A small Aβ fragment produced in healthy brains binds acetylcholine receptors and enhances synaptic plasticity and learning, while blocking the toxic effects of Aβ42.
Compounds derived from cocoa beans boost blood volume to part of the brain, and may counteract age-related decline in memory.
A broad genetic analysis suggests that mutations in a microtubule subunit enhance the risk for ALS.
A protein from the Borna disease virus rescues mitochondria and keeps stressed neurons viable, suggesting a new neuroprotective strategy.
MRI in mice could help explain disconnections in neural circuitry that precede amyloid plaques.
The severity of ALS correlates with how badly mutations destabilize superoxide dismutase 1, and promote its aggregation, according to a new study.
By beaming red light at a blood sample and measuring the scattered photons, scientists claim to identify people with Alzheimer’s disease.
Two trials suggest that a fixed combination of a cough medicine and a cardiac arrhythmia medicine might treat agitation and quiet emotional outbursts in people with Alzheimer’s.
Finding genetic variations that cause extremely rare conditions, such as amyotrophic lateral sclerosis, presents scientists with a major challenge. Now, using a novel, exome-based approach, an international group of researchers has turned up a potential risk factor for ALS in the TUBA4A gene, which codes for an isoform of α-tubulin. TUBA4A variants that associate with ALS weaken the microtubules that form the cytoskeleton, according to the research. The findings may help explain why neurons degenerate in this disease.
Not all viruses kill their prey. In fact, at least one virus that invades neurons preserves its hosts by turning off cell death pathways. Now, researchers have used this trick to stave off neurodegeneration. In Nature Communications, French researchers report that a protein from the Borna disease virus protects mitochondria and rescues neurons in a mouse model of Parkinson’s. A fragment of the protein may work as a neuroprotective agent.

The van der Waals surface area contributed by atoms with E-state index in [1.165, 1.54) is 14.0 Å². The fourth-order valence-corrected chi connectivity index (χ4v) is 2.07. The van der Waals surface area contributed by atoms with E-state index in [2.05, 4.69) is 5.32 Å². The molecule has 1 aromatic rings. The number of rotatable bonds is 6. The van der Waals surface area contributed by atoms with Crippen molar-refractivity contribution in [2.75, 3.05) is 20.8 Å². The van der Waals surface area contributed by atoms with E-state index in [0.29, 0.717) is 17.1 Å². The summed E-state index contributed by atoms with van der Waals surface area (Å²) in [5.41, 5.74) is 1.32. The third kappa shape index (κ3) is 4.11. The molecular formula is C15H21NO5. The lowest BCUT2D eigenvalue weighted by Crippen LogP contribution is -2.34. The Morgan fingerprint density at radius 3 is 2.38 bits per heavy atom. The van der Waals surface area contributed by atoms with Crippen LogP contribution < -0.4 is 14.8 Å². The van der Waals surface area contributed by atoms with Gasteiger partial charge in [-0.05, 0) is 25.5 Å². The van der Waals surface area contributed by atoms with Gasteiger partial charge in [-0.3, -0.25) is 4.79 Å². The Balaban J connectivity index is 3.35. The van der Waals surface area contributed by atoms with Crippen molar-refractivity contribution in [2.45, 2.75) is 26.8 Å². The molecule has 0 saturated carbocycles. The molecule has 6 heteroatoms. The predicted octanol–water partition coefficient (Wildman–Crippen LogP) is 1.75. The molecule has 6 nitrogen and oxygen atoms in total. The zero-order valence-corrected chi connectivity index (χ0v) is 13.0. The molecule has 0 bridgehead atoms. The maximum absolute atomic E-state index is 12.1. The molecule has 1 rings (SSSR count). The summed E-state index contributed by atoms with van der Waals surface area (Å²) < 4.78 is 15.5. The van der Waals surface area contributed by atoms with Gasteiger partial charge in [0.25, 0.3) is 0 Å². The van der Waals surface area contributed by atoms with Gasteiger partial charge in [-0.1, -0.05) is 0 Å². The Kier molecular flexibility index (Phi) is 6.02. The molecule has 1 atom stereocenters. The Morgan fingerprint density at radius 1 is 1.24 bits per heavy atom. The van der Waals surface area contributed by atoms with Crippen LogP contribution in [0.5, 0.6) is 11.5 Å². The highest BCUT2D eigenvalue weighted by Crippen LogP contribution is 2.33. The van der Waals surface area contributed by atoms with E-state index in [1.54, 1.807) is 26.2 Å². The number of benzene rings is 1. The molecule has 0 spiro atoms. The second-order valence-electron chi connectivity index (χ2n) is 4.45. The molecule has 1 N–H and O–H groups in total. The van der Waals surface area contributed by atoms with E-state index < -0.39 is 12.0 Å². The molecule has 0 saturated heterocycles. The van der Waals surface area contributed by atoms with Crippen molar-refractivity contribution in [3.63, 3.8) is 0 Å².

At the 139th meeting of the American Neurological Association, held October 12-14 in Baltimore, scientists explained some of the newest therapies, preventative techniques, and diagnostic tests that may help control Alzheimer’s disease. An in vitro fertilization procedure has helped one woman who has early-onset Alzheimer’s in her family conceive twins with normal copies of the presenilin 1 gene. On the therapeutics front, a drug that is FDA-approved to quell uncontrollable laughing and crying reduced emotional outbursts and calmed patients with Alzheimer’s and other dementias. In addition, scientists reported that Raman spectroscopy of the blood might distinguish people with AD from healthy peers and people with other dementias.
- John Cirrito on Regulation of Presynaptic Ca2+, Synaptic Plasticity and Contextual Fear Conditioning by a N-terminal β-Amyloid Fragment.
- Erik Portelius on Regulation of Presynaptic Ca2+, Synaptic Plasticity and Contextual Fear Conditioning by a N-terminal β-Amyloid Fragment.
- Mark Cookson on A viral peptide that targets mitochondria protects against neuronal degeneration in models of Parkinson's disease.
- Rita Guerreiro on Exome-wide rare variant analysis identifies TUBA4A mutations associated with familial ALS
- Aaron Gitler on Exome-wide rare variant analysis identifies TUBA4A mutations associated with familial ALS
- Disha Shah on Early alterations in functional connectivity and white matter structure in a transgenic mouse model of cerebral amyloidosis.
- Lon Schneider on A New Drug to Calm Agitation, Uncontrollable Laughing and Crying, in Alzheimer’s?